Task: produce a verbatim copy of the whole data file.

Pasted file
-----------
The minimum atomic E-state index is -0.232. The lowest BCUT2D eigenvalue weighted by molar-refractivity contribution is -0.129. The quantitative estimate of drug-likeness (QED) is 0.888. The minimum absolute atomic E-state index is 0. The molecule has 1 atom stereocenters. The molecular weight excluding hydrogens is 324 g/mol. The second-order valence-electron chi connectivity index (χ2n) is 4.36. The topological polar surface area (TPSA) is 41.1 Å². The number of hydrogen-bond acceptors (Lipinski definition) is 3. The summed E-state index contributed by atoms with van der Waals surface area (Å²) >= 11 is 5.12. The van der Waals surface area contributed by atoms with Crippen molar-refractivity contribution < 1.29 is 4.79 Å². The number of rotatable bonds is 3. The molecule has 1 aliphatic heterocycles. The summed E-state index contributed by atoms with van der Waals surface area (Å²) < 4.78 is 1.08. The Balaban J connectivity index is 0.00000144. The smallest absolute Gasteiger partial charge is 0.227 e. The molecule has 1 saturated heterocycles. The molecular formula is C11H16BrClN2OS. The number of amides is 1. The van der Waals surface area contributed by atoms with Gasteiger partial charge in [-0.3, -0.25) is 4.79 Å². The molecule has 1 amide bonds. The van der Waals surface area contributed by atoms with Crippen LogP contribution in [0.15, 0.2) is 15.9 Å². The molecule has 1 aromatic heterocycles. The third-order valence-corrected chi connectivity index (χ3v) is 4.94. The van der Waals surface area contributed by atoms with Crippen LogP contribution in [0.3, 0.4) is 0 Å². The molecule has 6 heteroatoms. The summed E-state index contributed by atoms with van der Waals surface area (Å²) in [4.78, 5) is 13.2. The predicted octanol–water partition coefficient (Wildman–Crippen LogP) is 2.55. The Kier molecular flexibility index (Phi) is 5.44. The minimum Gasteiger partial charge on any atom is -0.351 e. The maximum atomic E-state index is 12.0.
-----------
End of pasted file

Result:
The minimum atomic E-state index is -0.232. The lowest BCUT2D eigenvalue weighted by molar-refractivity contribution is -0.129. The quantitative estimate of drug-likeness (QED) is 0.888. The minimum absolute atomic E-state index is 0. The molecule has 1 atom stereocenters. The molecular weight excluding hydrogens is 324 g/mol. The second-order valence-electron chi connectivity index (χ2n) is 4.36. The topological polar surface area (TPSA) is 41.1 Å². The number of hydrogen-bond acceptors (Lipinski definition) is 3. The summed E-state index contributed by atoms with van der Waals surface area (Å²) >= 11 is 5.12. The van der Waals surface area contributed by atoms with Crippen molar-refractivity contribution < 1.29 is 4.79 Å². The number of rotatable bonds is 3. The molecule has 1 aliphatic heterocycles. The summed E-state index contributed by atoms with van der Waals surface area (Å²) < 4.78 is 1.08. The Balaban J connectivity index is 0.00000144. The smallest absolute Gasteiger partial charge is 0.227 e. The molecule has 1 saturated heterocycles. The molecular formula is C11H16BrClN2OS. The number of amides is 1. The van der Waals surface area contributed by atoms with Gasteiger partial charge in [-0.3, -0.25) is 4.79 Å². The molecule has 1 amide bonds. The van der Waals surface area contributed by atoms with Crippen LogP contribution in [0.15, 0.2) is 15.9 Å². The molecule has 1 aromatic heterocycles. The third-order valence-corrected chi connectivity index (χ3v) is 4.94. The van der Waals surface area contributed by atoms with Crippen LogP contribution in [0.3, 0.4) is 0 Å². The molecule has 6 heteroatoms. The summed E-state index contributed by atoms with van der Waals surface area (Å²) in [4.78, 5) is 13.2. The predicted octanol–water partition coefficient (Wildman–Crippen LogP) is 2.55. The Kier molecular flexibility index (Phi) is 5.44. The minimum Gasteiger partial charge on any atom is -0.351 e. The maximum atomic E-state index is 12.0.